With the US release of Killer, Paul Brazill has reposted both an interview we did last year on Killer, and also an excerpt from my still-to-be-sold vampire noir novel, Vampire Crimes, which I used when I guest blogged for him last year.

All this can be found here.

Monday, May 3, 2010

Killer Reviews

Killer is now available in bookstores everywhere, and here are some of the killer reviews it has racked up so far:

"Spare prose and assured pacing place this above most other contemporary noirs." Publisher's Weekly

"With graphic imagery and exciting twists, this novel is impossible to put down and has a surprising ending. A brilliant read." Aberdeen Press & Journal

"This novel is everything hard-boiled fiction should be - compact, direct and disciplined, and concerned with humans rather than stereotypes. It is also, for all its violent subject matter, a quietly told story, which makes its tension all the more intense" Mat Coward, Morning Star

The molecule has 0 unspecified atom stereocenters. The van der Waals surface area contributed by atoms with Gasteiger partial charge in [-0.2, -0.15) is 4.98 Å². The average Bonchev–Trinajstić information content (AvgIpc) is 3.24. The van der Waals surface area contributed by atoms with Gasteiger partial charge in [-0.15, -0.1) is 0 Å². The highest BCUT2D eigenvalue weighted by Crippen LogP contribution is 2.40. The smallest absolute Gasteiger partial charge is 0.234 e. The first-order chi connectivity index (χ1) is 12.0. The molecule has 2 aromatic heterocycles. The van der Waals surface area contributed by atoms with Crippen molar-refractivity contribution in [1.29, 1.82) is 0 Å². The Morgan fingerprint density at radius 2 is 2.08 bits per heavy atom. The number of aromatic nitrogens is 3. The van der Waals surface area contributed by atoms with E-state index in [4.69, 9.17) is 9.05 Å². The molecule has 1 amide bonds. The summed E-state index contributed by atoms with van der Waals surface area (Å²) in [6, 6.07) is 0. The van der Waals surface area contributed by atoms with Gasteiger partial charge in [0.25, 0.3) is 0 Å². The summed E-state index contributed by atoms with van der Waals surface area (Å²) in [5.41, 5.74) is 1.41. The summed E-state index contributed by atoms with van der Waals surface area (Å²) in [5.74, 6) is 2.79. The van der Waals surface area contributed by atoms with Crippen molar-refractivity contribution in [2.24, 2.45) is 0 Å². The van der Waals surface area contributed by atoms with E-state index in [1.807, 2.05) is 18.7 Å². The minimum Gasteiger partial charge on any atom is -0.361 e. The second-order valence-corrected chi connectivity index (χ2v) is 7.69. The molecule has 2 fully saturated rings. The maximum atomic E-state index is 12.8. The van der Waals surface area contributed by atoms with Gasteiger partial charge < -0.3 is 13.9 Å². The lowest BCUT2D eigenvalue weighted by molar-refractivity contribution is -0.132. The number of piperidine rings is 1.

"Finishing off his men-out-of-prison trilogy, Dave Zeltserman delivers KILLER, which does nothing else but prove to readers that he is truly the king of Boston crime. This is not some overwrought, long-winded attempt at noir, but streamlined, punch-to-the-gut writing.... His style is one of the best among crime writers going today. So far, the two other books of this trilogy have made many best-of lists, and — guess what? — this will be his hat trick. I can’t think of another writer I’m more excited to see another book come from than Zeltserman" Bookgasm

"Killer is a major novel of crime." Ed Gorman